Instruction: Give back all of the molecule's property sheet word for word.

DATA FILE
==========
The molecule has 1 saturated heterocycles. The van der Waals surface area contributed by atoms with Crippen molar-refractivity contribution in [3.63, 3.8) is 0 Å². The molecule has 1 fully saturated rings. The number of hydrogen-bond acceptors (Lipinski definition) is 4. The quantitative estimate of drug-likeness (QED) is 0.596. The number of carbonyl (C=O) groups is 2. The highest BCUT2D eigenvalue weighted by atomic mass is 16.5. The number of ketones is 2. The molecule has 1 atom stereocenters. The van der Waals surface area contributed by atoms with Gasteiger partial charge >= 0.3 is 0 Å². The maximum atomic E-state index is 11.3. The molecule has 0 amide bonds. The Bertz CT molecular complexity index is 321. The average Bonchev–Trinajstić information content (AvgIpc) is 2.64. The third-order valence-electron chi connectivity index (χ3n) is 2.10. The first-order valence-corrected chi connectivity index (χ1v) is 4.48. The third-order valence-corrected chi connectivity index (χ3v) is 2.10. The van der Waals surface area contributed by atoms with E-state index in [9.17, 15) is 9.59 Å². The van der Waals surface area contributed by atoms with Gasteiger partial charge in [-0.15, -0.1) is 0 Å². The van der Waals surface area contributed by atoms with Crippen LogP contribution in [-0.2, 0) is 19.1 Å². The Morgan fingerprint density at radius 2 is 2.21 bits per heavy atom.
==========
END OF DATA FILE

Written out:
The molecule has 1 saturated heterocycles. The van der Waals surface area contributed by atoms with Crippen molar-refractivity contribution in [3.63, 3.8) is 0 Å². The molecule has 1 fully saturated rings. The number of hydrogen-bond acceptors (Lipinski definition) is 4. The quantitative estimate of drug-likeness (QED) is 0.596. The number of carbonyl (C=O) groups is 2. The highest BCUT2D eigenvalue weighted by atomic mass is 16.5. The number of ketones is 2. The molecule has 1 atom stereocenters. The van der Waals surface area contributed by atoms with Gasteiger partial charge >= 0.3 is 0 Å². The maximum atomic E-state index is 11.3. The molecule has 0 amide bonds. The Bertz CT molecular complexity index is 321. The average Bonchev–Trinajstić information content (AvgIpc) is 2.64. The third-order valence-electron chi connectivity index (χ3n) is 2.10. The first-order valence-corrected chi connectivity index (χ1v) is 4.48. The third-order valence-corrected chi connectivity index (χ3v) is 2.10. The van der Waals surface area contributed by atoms with E-state index in [9.17, 15) is 9.59 Å². The van der Waals surface area contributed by atoms with Gasteiger partial charge in [-0.15, -0.1) is 0 Å². The van der Waals surface area contributed by atoms with Crippen LogP contribution in [-0.2, 0) is 19.1 Å². The Morgan fingerprint density at radius 2 is 2.21 bits per heavy atom.